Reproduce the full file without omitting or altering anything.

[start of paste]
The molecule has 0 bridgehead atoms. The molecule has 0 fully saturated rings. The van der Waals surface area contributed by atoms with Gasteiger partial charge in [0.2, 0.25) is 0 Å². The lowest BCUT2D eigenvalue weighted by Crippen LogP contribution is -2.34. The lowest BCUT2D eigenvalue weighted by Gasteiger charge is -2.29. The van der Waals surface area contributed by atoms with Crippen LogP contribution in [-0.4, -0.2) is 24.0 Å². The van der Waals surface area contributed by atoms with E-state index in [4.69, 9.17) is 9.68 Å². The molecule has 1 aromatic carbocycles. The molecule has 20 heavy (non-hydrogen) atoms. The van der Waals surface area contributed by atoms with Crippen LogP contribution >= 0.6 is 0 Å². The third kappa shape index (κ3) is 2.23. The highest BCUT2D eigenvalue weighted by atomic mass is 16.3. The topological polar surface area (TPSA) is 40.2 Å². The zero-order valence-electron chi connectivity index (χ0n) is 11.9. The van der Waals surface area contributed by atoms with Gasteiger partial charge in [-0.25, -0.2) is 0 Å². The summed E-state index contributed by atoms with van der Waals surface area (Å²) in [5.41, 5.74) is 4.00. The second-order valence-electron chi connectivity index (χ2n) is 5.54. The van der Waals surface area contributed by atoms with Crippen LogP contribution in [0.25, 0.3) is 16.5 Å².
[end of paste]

The molecule has 0 bridgehead atoms. The molecule has 0 fully saturated rings. The van der Waals surface area contributed by atoms with Gasteiger partial charge in [0.2, 0.25) is 0 Å². The lowest BCUT2D eigenvalue weighted by Crippen LogP contribution is -2.34. The lowest BCUT2D eigenvalue weighted by Gasteiger charge is -2.29. The van der Waals surface area contributed by atoms with Crippen LogP contribution in [-0.4, -0.2) is 24.0 Å². The van der Waals surface area contributed by atoms with E-state index in [4.69, 9.17) is 9.68 Å². The molecule has 1 aromatic carbocycles. The molecule has 20 heavy (non-hydrogen) atoms. The van der Waals surface area contributed by atoms with Crippen LogP contribution >= 0.6 is 0 Å². The third kappa shape index (κ3) is 2.23. The highest BCUT2D eigenvalue weighted by atomic mass is 16.3. The topological polar surface area (TPSA) is 40.2 Å². The zero-order valence-electron chi connectivity index (χ0n) is 11.9. The van der Waals surface area contributed by atoms with Gasteiger partial charge in [-0.25, -0.2) is 0 Å². The summed E-state index contributed by atoms with van der Waals surface area (Å²) in [5.41, 5.74) is 4.00. The second-order valence-electron chi connectivity index (χ2n) is 5.54. The van der Waals surface area contributed by atoms with Crippen LogP contribution in [0.25, 0.3) is 16.5 Å².